For the second-straight year, Intel Israel has been rated the best hi-tech company in the country to work for, Business Data Israel Coface Ltd. said Wednesday in its annual report.
It was followed by Hewlett Packard Israel, IBM Israel, Google Israel and Motorola.
"During the second half of 2009, the hi-tech sector is undergoing a recovery as far as hiring of new employees is concerned," Tehilla Yanai, BDI's co-CEO, said in the report. "But at the same time, salary levels have remained steady and have not returned to the levels seen before the crisis. Companies that cut salaries at the outbreak of crisis broke have not yet raised salaries back to their previous levels."
The BDI survey was conducted among more than 12,000 workers in hi-tech companies throughout the country.
Despite layoffs and an average pay cut of 7.5 percent per worker, hi-tech employees were satisfied at their workplace, the report said.
Hi-tech employees prefer to work for multinational companies instead of start-ups, and they tend to prefer established companies offering job stability - parameters that did not characterize the industry before the economic crisis, the report said.
During 2008, many hi-tech companies reduced their activities in an effort to cope with the economic crisis by cutting thousands of jobs. They also reduced or cut workers' benefits such as holiday vouchers, car leasing and child-education expenditures.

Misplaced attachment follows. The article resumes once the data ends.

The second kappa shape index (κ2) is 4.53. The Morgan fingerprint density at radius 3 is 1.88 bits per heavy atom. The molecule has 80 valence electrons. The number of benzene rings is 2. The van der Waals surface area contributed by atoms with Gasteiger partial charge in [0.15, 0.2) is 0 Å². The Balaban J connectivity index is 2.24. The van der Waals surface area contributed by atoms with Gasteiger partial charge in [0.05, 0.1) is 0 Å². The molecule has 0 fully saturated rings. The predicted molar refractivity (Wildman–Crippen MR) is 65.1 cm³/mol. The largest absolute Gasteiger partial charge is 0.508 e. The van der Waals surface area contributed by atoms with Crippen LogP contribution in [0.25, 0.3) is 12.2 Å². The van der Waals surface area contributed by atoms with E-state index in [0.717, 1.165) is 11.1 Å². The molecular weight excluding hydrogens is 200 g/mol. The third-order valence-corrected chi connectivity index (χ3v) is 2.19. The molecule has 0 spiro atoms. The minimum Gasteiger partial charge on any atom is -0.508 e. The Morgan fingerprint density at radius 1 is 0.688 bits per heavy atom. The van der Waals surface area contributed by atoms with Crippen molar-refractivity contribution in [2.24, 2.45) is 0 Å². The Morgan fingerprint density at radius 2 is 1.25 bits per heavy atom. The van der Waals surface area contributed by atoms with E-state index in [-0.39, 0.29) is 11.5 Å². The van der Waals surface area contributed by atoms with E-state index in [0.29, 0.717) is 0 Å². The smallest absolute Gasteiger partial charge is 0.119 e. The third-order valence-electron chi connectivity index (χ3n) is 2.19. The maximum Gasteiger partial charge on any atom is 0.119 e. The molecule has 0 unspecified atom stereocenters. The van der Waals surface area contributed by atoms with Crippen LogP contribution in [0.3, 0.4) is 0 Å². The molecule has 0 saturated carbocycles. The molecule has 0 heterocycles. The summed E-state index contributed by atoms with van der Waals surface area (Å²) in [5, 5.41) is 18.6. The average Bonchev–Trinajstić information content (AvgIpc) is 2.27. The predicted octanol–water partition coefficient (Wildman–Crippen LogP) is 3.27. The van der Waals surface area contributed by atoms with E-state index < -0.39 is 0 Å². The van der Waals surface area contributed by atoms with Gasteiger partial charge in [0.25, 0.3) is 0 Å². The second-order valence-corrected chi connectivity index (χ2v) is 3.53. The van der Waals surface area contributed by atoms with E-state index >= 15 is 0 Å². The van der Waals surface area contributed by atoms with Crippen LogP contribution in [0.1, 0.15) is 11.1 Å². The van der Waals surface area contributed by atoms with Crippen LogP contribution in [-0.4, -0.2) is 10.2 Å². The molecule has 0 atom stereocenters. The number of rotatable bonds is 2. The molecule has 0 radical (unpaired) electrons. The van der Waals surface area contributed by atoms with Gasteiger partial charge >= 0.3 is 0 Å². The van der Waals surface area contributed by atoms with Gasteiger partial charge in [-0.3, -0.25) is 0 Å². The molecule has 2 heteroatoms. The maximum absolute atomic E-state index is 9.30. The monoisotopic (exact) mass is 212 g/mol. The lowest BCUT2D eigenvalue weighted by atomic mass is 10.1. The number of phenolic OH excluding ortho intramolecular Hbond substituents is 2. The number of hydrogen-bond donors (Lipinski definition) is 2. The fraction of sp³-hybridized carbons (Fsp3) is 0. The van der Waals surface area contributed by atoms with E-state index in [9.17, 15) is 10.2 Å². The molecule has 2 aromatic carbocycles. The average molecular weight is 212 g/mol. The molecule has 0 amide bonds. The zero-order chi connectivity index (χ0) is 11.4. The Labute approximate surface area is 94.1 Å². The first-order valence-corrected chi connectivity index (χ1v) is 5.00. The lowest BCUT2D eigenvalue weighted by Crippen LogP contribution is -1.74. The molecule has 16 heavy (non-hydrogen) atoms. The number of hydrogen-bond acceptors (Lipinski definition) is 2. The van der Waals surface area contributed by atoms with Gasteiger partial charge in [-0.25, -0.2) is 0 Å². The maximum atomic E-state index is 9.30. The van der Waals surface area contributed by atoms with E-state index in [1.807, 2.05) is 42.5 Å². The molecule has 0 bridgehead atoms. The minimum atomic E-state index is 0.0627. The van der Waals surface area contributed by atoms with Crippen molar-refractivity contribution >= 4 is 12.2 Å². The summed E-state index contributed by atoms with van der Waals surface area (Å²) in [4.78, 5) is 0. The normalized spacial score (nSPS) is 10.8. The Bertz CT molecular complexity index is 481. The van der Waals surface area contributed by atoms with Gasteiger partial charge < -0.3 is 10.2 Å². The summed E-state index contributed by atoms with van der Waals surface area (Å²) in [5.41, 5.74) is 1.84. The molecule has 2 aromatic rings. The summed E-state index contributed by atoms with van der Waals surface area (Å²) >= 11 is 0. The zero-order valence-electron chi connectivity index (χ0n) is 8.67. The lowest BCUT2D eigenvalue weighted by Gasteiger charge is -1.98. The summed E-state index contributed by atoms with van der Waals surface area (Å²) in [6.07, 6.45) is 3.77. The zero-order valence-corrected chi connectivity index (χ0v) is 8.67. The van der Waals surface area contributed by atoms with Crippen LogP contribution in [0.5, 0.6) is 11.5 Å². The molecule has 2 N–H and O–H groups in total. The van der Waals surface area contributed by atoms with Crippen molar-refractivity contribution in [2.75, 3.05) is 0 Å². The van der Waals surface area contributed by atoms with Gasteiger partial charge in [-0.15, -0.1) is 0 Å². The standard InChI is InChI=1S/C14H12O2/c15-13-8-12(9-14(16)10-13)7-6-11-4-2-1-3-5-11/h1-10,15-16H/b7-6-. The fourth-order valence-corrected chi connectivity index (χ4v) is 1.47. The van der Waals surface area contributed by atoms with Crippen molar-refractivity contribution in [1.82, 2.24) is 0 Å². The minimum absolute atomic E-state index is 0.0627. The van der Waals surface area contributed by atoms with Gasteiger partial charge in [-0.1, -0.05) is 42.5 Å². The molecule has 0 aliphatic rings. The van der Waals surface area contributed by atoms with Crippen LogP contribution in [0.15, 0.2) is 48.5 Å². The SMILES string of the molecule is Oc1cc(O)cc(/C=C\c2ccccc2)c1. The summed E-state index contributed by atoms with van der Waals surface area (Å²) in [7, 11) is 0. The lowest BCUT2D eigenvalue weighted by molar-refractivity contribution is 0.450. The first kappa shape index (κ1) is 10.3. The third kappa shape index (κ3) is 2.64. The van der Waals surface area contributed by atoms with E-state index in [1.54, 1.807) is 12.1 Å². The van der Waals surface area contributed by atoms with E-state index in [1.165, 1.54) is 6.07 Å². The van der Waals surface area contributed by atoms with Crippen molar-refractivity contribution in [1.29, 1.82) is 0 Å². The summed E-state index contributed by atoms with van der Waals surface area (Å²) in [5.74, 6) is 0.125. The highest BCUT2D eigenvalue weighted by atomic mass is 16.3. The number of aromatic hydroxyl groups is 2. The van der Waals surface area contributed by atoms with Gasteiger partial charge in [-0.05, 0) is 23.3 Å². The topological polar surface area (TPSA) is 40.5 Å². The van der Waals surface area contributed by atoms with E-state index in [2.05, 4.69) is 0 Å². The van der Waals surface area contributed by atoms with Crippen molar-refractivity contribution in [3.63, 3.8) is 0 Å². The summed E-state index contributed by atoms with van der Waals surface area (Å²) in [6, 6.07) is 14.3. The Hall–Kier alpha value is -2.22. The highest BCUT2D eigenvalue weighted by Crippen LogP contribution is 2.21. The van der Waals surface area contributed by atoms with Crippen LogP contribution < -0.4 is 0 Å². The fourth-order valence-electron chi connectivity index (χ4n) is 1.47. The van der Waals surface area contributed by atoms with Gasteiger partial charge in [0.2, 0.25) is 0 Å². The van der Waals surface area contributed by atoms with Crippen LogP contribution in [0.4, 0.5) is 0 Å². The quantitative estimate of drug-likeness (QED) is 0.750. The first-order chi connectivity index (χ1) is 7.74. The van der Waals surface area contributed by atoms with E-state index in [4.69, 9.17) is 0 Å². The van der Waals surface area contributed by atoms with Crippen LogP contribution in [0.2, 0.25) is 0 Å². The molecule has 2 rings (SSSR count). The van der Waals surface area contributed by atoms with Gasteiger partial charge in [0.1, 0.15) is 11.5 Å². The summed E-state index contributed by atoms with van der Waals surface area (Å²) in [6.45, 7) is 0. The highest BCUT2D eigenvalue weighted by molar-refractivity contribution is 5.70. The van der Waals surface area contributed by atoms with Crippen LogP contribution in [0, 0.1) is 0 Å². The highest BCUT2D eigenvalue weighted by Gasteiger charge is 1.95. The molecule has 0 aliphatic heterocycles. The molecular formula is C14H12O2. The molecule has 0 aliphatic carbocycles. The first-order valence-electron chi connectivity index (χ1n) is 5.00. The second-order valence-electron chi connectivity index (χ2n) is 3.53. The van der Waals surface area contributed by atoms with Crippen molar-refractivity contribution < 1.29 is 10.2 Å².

Hi-tech workers again rated Intel, with more than 8,000 employees, as number one. Intel is not only the best hi-tech employer to work for, it is the best company in Israel, according to BDI's general survey in May.
HP Israel advanced the most among the top-10 companies, jumping to No. 2 from No. 8 in the 2008 survey.
IBM Israel maintained its No. 3 ranking from last year. Google Israel dropped from No. 2 to No. 4, while Motorola Israel jumped from No 9 to No. 5.
Other companies in the top 10 were No. 6 SAP Israel, down from No. 7; No. 7 Microsoft Israel Ltd., down from No 4; No. 8 Elbit Systems, up from No. 13; and No. 9 Amdocs, up from No. 10.
RAD Data Communications advanced 10 spots to No. 10, surpassing Cisco Systems and Comverse Technology, which both dropped 10 places to No. 16 and No. 17 respectively.
The sharp dive in Comverse's ranking was mainly due to the four waves of layoffs the company executed over the course of the past year, the report said.
Taldor Group rose 15 places to No. 18, while Audiocodes dropped to No. 40 from No. 27.